Manage episode 279907858 series 2300930
I would like to make a case for the repatriation of the remains of Arthur Nortje, a poet from Port Elizabeth buried in Wolvercote Cemetery, Oxford, United Kingdom. He died of a suspected barbiturate overdose on 11 December 1970. Dennis Brutus, Nortje’s mentor, claimed that he had died from an overdose of forty-five barbiturate tablets while other sources vary in the details of his death. The coroner, however, declared an open verdict because he believed that his death could not have been accidental.
Cecilia Potgieter, a Coloured domestic worker, gave birth to Arthur Kenneth Nortje on 16 December 1942. The father was “a young Jewish man named Arthur Kaplan who was thought to be the son of Cecilia’s employer” (McLuckie & Tyner, 1999). Nortje spent most of his childhood years in Korsten and Gelvandale, two areas in Port Elizabeth he wrote about fondly in his poetry.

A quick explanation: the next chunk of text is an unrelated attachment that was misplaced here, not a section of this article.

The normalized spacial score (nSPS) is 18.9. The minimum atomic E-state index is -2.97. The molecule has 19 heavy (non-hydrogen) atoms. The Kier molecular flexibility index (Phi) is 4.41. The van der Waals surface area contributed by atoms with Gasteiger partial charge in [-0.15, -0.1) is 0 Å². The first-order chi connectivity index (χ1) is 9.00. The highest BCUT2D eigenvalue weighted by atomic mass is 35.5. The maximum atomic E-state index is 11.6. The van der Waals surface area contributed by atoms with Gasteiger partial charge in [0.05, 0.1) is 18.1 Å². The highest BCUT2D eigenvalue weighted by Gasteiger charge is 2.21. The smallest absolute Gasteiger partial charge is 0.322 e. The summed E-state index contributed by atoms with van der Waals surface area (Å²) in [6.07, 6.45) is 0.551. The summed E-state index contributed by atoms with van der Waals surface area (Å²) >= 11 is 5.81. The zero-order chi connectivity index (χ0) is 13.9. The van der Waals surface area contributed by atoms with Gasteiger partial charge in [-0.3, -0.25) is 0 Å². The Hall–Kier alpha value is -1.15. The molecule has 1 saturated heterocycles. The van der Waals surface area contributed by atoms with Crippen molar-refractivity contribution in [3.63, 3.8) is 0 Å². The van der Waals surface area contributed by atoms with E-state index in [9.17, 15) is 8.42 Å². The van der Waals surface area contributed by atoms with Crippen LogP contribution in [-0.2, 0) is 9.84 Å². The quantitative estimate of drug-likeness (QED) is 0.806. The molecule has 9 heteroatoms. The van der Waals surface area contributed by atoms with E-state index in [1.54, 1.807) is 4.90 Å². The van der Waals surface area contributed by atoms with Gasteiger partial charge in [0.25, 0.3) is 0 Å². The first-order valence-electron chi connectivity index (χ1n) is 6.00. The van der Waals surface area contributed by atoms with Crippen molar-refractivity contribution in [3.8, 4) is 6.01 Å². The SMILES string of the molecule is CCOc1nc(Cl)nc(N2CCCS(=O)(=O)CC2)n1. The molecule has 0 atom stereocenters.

The discriminatory apartheid system under which Nortje lived, had a devastating impact on him. Sadly “Nortje found himself between two opposing forces of Black and White while Coloureds were reduced. Coloureds were disenfranchised by apartheid laws and distanced from all others”.
Nortje took a one-way exit permit in 1965 after receiving a scholarship to attend Jesus College at Oxford. It was during those years of isolation that his poetry started showing signs of deep psychological insight as he searched for meaning to his existence. Arthur Nortje was a complex character and tragic figure. He used his sharp powers of observation to write about life. In 2004, Dirk Klopper wrote that “Many studies of Arthur Nortje's poetry have commented on the prevalence in his work of images of alienation, seeing this as a function either of political conditions in South Africa in his lifetime or of Nortje's exile from his home country.”